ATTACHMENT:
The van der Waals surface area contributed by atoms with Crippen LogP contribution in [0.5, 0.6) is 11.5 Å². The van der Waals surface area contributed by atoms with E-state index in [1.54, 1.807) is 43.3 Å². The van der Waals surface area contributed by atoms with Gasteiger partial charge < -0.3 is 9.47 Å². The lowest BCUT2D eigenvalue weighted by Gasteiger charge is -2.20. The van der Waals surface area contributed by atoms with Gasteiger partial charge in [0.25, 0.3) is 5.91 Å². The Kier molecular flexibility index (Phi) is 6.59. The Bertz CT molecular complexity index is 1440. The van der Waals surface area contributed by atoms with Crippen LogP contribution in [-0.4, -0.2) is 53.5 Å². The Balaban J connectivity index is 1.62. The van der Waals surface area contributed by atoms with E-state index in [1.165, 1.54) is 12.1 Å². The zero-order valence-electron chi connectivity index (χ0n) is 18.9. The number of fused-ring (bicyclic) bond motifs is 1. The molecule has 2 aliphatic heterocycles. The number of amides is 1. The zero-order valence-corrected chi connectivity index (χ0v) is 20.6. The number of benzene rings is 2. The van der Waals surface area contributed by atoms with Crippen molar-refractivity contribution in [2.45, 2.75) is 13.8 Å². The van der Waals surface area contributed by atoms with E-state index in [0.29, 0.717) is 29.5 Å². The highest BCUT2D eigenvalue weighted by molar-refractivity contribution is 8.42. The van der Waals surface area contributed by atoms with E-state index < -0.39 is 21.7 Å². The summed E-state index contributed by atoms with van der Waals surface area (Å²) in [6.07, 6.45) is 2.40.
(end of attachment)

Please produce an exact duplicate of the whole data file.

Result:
The van der Waals surface area contributed by atoms with Crippen LogP contribution in [0.5, 0.6) is 11.5 Å². The van der Waals surface area contributed by atoms with E-state index in [1.54, 1.807) is 43.3 Å². The van der Waals surface area contributed by atoms with Gasteiger partial charge < -0.3 is 9.47 Å². The lowest BCUT2D eigenvalue weighted by Gasteiger charge is -2.20. The van der Waals surface area contributed by atoms with Gasteiger partial charge in [0.25, 0.3) is 5.91 Å². The Kier molecular flexibility index (Phi) is 6.59. The Bertz CT molecular complexity index is 1440. The van der Waals surface area contributed by atoms with Crippen LogP contribution in [-0.4, -0.2) is 53.5 Å². The Balaban J connectivity index is 1.62. The van der Waals surface area contributed by atoms with E-state index in [1.165, 1.54) is 12.1 Å². The zero-order valence-electron chi connectivity index (χ0n) is 18.9. The number of fused-ring (bicyclic) bond motifs is 1. The molecule has 2 aliphatic heterocycles. The number of amides is 1. The zero-order valence-corrected chi connectivity index (χ0v) is 20.6. The number of benzene rings is 2. The van der Waals surface area contributed by atoms with Crippen molar-refractivity contribution in [2.45, 2.75) is 13.8 Å². The van der Waals surface area contributed by atoms with E-state index in [0.29, 0.717) is 29.5 Å². The highest BCUT2D eigenvalue weighted by molar-refractivity contribution is 8.42. The van der Waals surface area contributed by atoms with E-state index < -0.39 is 21.7 Å². The summed E-state index contributed by atoms with van der Waals surface area (Å²) in [6.07, 6.45) is 2.40.